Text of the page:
Children sew letter and number cards with Ms. Waterman. They discuss how certain letters appear in certain names. Peyton and Tanner realize that the letter "t" is in both of their names. When a girl shows Ms. Waterman that she has a letter "s", Ms. Waterman elongates the sound of the "s" and asks the girl "'S' for what?" The girl excitedly replies "snake!"

HSPS

HSPS: 

1304.21(a)(4)(iv) – The sewing card activity supports emerging literacy and numeracy development through materials and activities according to the developmental level of each child.

Children sew letter and number cards with Ms. Waterman. They discuss how certain letters appear in certain names. Peyton and Tanner realize that the letter "t" is in both of their names. When a girl shows Ms. Waterman that she has a letter "s", Ms. Waterman elongates the sound of the "s" and asks the girl "'S' for what?" The girl excitedly replies "snake!"

1304.21(c)(1)(vi) - Ms. Waterman provides each child with opportunities for success to help develop feelings of competence, self-esteem, and positive attitudes toward learning.

While Ms. Waterman sews letter cards with children, one child exclaims "I did it!" after he completes a letter on his own.  When one child discusses the letter that he is sewing other children respond with names that include that letter.

HSCOF

HSCOF: 

Literacy

Print Awareness and Concepts

  • Shows increasing awareness of print in classroom, home and community settings.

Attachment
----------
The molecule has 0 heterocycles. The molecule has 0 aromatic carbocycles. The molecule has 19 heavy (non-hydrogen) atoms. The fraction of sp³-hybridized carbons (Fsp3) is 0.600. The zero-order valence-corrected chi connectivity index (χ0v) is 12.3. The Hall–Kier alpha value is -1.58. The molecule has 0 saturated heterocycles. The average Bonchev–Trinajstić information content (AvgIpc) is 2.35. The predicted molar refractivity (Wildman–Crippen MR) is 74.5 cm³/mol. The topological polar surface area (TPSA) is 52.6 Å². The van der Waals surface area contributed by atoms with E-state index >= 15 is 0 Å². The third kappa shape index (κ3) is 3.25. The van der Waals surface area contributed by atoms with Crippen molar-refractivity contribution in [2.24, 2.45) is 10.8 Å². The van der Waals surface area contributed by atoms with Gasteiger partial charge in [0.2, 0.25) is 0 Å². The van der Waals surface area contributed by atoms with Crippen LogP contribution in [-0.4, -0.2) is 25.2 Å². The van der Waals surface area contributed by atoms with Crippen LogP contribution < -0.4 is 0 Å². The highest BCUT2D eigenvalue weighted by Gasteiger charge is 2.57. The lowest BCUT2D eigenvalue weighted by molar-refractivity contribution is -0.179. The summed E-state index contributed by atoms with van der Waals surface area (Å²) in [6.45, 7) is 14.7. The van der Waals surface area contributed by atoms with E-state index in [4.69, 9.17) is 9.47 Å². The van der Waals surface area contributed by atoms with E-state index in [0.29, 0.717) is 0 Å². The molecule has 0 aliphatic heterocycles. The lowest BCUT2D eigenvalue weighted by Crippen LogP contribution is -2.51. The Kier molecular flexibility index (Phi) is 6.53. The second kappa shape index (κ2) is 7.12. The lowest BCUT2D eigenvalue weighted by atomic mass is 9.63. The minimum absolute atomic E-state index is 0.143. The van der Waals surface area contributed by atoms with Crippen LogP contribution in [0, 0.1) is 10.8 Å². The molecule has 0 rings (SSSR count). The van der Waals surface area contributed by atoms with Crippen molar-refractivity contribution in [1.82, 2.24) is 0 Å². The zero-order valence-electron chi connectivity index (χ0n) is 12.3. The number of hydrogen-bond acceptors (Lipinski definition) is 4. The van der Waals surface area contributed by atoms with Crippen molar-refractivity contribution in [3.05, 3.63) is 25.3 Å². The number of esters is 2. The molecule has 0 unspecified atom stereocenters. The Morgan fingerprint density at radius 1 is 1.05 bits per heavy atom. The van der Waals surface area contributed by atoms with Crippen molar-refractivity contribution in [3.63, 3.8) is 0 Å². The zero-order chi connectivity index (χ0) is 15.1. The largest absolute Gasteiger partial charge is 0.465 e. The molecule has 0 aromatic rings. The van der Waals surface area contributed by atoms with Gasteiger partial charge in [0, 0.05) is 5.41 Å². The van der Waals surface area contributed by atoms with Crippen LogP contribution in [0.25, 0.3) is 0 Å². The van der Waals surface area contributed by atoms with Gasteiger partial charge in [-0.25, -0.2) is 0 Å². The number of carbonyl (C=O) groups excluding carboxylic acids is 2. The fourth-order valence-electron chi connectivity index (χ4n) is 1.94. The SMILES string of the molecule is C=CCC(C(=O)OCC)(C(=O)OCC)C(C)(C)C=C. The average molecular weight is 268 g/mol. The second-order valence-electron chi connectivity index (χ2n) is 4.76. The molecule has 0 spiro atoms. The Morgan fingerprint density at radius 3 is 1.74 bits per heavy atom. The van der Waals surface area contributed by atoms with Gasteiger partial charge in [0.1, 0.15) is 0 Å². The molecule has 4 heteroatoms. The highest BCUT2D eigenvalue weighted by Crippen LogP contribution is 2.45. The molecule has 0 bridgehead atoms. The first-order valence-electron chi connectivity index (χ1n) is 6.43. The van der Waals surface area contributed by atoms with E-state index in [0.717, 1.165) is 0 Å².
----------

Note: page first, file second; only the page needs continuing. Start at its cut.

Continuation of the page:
• Develops growing understanding of the different functions of forms of print such as signs, letters, newspapers, lists, messages, and memos

Alphabet Knowledge

  • Shows progress in associating the names of letters with their shapes and sounds.
  • Increases in ability to notice the beginning letters in familiar words.
  • Knows that letters of the alphabet are a special category of visual graphics that can be individually named.

 

Social and Emotional Development

Self Concept

  • Begins to develop and express awareness of self in terms of specific abilities, characteristics and preferences.

Self Control

  • Shows progress in expressing feelings, needs and opinions in difficult situations and conflicts without harming themselves, others, or property.

Social Relationships

  • Demonstrates increasing comfort in talking with and accepting guidance and directions from a range of familiar adults